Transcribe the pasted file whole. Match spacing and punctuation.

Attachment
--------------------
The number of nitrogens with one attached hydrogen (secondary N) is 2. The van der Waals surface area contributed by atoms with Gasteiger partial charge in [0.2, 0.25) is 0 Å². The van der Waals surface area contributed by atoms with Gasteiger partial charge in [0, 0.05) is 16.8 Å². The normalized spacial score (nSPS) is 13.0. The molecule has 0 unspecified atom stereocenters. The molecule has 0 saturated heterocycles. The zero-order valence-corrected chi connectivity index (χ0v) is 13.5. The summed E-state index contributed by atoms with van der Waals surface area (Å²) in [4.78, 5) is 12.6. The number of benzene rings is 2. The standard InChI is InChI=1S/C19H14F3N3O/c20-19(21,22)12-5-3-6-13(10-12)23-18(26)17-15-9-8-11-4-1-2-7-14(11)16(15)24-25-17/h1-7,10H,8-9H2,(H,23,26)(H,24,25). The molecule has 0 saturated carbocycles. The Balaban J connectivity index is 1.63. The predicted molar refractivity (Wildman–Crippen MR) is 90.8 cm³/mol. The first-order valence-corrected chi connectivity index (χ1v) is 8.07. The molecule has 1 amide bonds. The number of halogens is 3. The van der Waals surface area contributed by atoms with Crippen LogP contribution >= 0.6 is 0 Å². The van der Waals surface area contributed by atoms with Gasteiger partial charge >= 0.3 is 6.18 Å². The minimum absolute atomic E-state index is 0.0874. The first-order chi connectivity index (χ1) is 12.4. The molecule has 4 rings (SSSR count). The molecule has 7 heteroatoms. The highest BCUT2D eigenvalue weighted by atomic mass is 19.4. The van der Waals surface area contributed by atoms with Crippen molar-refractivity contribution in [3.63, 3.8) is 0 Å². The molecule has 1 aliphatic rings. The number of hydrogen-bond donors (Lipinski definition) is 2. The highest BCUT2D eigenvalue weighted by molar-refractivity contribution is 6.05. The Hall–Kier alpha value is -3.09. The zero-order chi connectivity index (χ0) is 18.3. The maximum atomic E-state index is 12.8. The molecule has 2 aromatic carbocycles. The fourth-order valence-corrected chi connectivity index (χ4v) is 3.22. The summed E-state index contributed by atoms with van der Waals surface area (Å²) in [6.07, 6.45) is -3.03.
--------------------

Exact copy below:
The number of nitrogens with one attached hydrogen (secondary N) is 2. The van der Waals surface area contributed by atoms with Gasteiger partial charge in [0.2, 0.25) is 0 Å². The van der Waals surface area contributed by atoms with Gasteiger partial charge in [0, 0.05) is 16.8 Å². The normalized spacial score (nSPS) is 13.0. The molecule has 0 unspecified atom stereocenters. The molecule has 0 saturated heterocycles. The zero-order valence-corrected chi connectivity index (χ0v) is 13.5. The summed E-state index contributed by atoms with van der Waals surface area (Å²) in [4.78, 5) is 12.6. The number of benzene rings is 2. The standard InChI is InChI=1S/C19H14F3N3O/c20-19(21,22)12-5-3-6-13(10-12)23-18(26)17-15-9-8-11-4-1-2-7-14(11)16(15)24-25-17/h1-7,10H,8-9H2,(H,23,26)(H,24,25). The molecule has 0 saturated carbocycles. The Balaban J connectivity index is 1.63. The predicted molar refractivity (Wildman–Crippen MR) is 90.8 cm³/mol. The first-order valence-corrected chi connectivity index (χ1v) is 8.07. The molecule has 1 amide bonds. The number of halogens is 3. The van der Waals surface area contributed by atoms with Crippen LogP contribution >= 0.6 is 0 Å². The van der Waals surface area contributed by atoms with Gasteiger partial charge >= 0.3 is 6.18 Å². The minimum absolute atomic E-state index is 0.0874. The first-order chi connectivity index (χ1) is 12.4. The molecule has 4 rings (SSSR count). The molecule has 7 heteroatoms. The highest BCUT2D eigenvalue weighted by atomic mass is 19.4. The van der Waals surface area contributed by atoms with Crippen molar-refractivity contribution in [3.63, 3.8) is 0 Å². The molecule has 1 aliphatic rings. The number of hydrogen-bond donors (Lipinski definition) is 2. The highest BCUT2D eigenvalue weighted by molar-refractivity contribution is 6.05. The Hall–Kier alpha value is -3.09. The zero-order chi connectivity index (χ0) is 18.3. The maximum atomic E-state index is 12.8. The molecule has 2 aromatic carbocycles. The fourth-order valence-corrected chi connectivity index (χ4v) is 3.22. The summed E-state index contributed by atoms with van der Waals surface area (Å²) in [6.07, 6.45) is -3.03.